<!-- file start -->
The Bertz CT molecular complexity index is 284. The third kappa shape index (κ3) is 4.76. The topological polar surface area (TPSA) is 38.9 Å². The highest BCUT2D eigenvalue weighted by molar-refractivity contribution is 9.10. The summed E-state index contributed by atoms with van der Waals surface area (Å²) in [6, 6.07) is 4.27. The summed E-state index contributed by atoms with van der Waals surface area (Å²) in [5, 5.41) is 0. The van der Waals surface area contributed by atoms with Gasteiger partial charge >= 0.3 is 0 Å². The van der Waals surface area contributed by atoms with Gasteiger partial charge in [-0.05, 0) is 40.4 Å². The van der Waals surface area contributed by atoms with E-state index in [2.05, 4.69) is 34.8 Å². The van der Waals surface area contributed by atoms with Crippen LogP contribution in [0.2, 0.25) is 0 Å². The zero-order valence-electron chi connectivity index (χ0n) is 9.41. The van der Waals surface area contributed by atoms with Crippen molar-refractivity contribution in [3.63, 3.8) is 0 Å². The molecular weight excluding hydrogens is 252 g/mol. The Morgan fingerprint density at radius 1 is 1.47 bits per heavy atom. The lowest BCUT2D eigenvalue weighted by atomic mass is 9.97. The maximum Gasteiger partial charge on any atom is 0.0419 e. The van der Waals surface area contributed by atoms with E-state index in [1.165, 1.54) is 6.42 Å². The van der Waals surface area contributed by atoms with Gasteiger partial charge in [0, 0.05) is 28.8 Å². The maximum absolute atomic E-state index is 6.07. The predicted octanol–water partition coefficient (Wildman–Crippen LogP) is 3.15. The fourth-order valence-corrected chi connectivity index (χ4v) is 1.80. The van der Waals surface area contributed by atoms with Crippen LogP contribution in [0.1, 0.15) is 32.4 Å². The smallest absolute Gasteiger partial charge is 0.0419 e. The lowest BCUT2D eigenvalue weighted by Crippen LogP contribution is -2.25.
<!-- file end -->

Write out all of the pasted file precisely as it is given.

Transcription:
The Bertz CT molecular complexity index is 284. The third kappa shape index (κ3) is 4.76. The topological polar surface area (TPSA) is 38.9 Å². The highest BCUT2D eigenvalue weighted by molar-refractivity contribution is 9.10. The summed E-state index contributed by atoms with van der Waals surface area (Å²) in [6, 6.07) is 4.27. The summed E-state index contributed by atoms with van der Waals surface area (Å²) in [5, 5.41) is 0. The van der Waals surface area contributed by atoms with Gasteiger partial charge >= 0.3 is 0 Å². The van der Waals surface area contributed by atoms with Gasteiger partial charge in [-0.05, 0) is 40.4 Å². The van der Waals surface area contributed by atoms with E-state index in [2.05, 4.69) is 34.8 Å². The van der Waals surface area contributed by atoms with Crippen LogP contribution in [0.2, 0.25) is 0 Å². The zero-order valence-electron chi connectivity index (χ0n) is 9.41. The van der Waals surface area contributed by atoms with Crippen molar-refractivity contribution in [3.63, 3.8) is 0 Å². The molecular weight excluding hydrogens is 252 g/mol. The Morgan fingerprint density at radius 1 is 1.47 bits per heavy atom. The lowest BCUT2D eigenvalue weighted by atomic mass is 9.97. The maximum Gasteiger partial charge on any atom is 0.0419 e. The van der Waals surface area contributed by atoms with E-state index in [1.165, 1.54) is 6.42 Å². The van der Waals surface area contributed by atoms with Gasteiger partial charge in [0, 0.05) is 28.8 Å². The maximum absolute atomic E-state index is 6.07. The predicted octanol–water partition coefficient (Wildman–Crippen LogP) is 3.15. The fourth-order valence-corrected chi connectivity index (χ4v) is 1.80. The van der Waals surface area contributed by atoms with Crippen LogP contribution in [0.1, 0.15) is 32.4 Å². The smallest absolute Gasteiger partial charge is 0.0419 e. The lowest BCUT2D eigenvalue weighted by Crippen LogP contribution is -2.25.